‘Rene Lalique - Modernity and Elegance’ at the Tokyo Metropolitan Teien Art Museum: Electric Clock Two Figurines (detail), 1926, Mould-pressed clear glass, satiné, illuminating base in bronze, electric movement

Electric Clock Two Figurines (detail), 1926, Mould-pressed clear glass, satiné, illuminating bronze base, electric movement

From small perfume bottles to richly coloured vases, from enthralling figurines to huge outdoor fountains, electrified ornamental works, automobile hood ornaments… Lalique made important advances in glasswork as an art form.  His accolades include panels for the famed Orient Express, as well as windows, panels, and chandeliers for buildings and even a cruise liner. At the ‘Exposition des Arts Decoratifs’ in Paris in 1925 Lalique revealed a 13.7 metre-tall glass fountain that incorporated electric lighting (brand-new technology at the time) with decorative architectural glass. This cemented his position as France’s leading glassmaker, as well as making his name forever synonymous with the Art Deco movement. In his some thirty-five-year glass career, Lalique produced 4,300 unique designs.

In addition to his well-known work, the exhibition at the Teien also features a special showing of works from the Asaka family collection as well as vases from Paris, brought back by the Showa Emperor as mementoes from his time in France before his ascension to the throne. Lalique showed an intense interest in Japan, due to his work on Prince Asaka’s residence, which is now the main building of the Teien Museum. Although he did not visit Japan during his lifetime, his works were well-known in the country before his death. During the Taisho and early Showa periods, at the height of the Art Deco movement, France was an exotic, almost dreamlike land to the Japanese people. Despite the barrier of space, much of Lalique’s work found its way to Japan and is treasured by the nation’s art lovers.

‘Rene Lalique - Modernity and Elegance’ at the Tokyo Metropolitan Teien Art Museum: Automotive Mascot Victory (1928) Mold-blown clear glass, satine [Nabesima Houkoukai Foundation]

Automotive Mascot Victory (1928) Mold-blown clear glass, satine [Nabesima Houkoukai Foundation]

The Tokyo Metropolitan Teien Art Museum is a rare example of the Art Deco art style visible in Japanese architecture. Completed in 1933, it was built as the residence of Prince Yasuhiko and Princess Nobuko of the Asaka branch of the imperial family. The prince and princess, who were then staying in Paris, visited the ‘Exposition des Arts Decoratifs.’ There they were exposed to the work of Lalique, as well as contemporaries such as Henri Sauvage, Albert Laprade, and Henri Rapin (1873-1939). The couple commissioned Rapin to design the interiors of the principal rooms, while Lalique created the glass-relief doors for the residence’s Main Entrance Hall as well as the chandeliers for its Great Hall and Dining Room. The doors displayed images of goddesses welcoming guest.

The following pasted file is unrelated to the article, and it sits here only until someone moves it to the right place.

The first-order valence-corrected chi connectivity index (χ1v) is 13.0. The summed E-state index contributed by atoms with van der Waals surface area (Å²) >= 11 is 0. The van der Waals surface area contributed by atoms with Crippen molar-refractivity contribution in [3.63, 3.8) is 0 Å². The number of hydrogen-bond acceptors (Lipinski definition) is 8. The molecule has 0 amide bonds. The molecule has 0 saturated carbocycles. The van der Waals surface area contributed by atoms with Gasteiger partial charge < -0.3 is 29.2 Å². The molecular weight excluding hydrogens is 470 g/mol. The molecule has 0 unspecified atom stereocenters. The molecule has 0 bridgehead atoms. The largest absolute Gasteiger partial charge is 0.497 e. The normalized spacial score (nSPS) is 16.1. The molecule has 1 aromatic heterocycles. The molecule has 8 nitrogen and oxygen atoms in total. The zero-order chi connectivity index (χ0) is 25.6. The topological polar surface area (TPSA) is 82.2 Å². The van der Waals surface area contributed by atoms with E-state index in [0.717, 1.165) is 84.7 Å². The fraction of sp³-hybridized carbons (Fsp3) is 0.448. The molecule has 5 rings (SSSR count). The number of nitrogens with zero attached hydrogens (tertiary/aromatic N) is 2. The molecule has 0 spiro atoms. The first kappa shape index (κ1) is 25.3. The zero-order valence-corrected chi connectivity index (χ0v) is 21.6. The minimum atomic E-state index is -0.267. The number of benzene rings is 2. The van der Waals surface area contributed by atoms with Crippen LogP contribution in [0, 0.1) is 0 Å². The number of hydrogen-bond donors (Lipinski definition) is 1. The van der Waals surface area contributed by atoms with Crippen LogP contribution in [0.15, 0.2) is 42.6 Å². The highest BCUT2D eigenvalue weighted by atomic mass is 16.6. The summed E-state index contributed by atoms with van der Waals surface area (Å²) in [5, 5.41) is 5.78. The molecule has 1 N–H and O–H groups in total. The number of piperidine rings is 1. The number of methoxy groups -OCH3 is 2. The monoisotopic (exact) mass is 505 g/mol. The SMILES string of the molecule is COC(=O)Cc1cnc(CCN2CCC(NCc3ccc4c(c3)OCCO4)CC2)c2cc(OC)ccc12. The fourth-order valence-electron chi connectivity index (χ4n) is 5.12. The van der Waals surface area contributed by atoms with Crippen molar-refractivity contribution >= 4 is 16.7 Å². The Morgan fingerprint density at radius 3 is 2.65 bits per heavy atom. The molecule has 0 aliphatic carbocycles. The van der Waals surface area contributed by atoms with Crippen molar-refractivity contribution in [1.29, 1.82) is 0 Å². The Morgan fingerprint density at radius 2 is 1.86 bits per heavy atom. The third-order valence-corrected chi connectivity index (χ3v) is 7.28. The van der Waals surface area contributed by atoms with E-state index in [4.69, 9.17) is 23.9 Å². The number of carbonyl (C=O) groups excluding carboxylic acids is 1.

A preliminary drawing from the early discussions with Lalique’s Japanese clients, originally sent to his studio, is preserved at the Kitazawa Museum of Art. On the drawing, written in Lalique’s hand, is a note saying “Tokio – This is the model Tokyo chose, a human figure clad in sheer cloth.” A request was made to avoid having nude female figures at the entrance to the residence. The ‘Tokio’ drawing is extremely valuable as historical source material, giving insight into Lalique’s handling of the Tokyo deal.

Lalique has an important place in art history for his technical developments in the field of glass: enamelling, moulding, opalescence. However, it is his artistic sense for which he will be remembered. He brought a fresh perspective to standard symbols of beauty and elegance such as women, flowers, and birds. This in itself may explain his unrivalled popularity with the art community of Japan. However, he also managed to pull artistry from less likely sources — lizards, beetles, frogs, bats, and even flies were occasional features in his work. Such stylization of nature is now seen as characteristic of Art Deco, but few attempted using this iconography before Lalique. Later in life, Lalique lent himself more and more towards increasingly abstract geometric designs suited to mass production. They lack the charm of his earlier work, yet still make up a powerful and vibrant body of work on their own. However, in the dim halls of the Teien, light catching the glass and sparkling like stars, there is a single, inarguable fact visible in all of Lalique’s displayed works: they are truly magnificent.

René Lalique – Modernity and Elegance: Art Deco Glass from the Kitazawa Museum of Art Collection

Until April 7, 2020. https://www.teien-art-museum.ne.jp/en/exhibition/200201-0407_lalique.html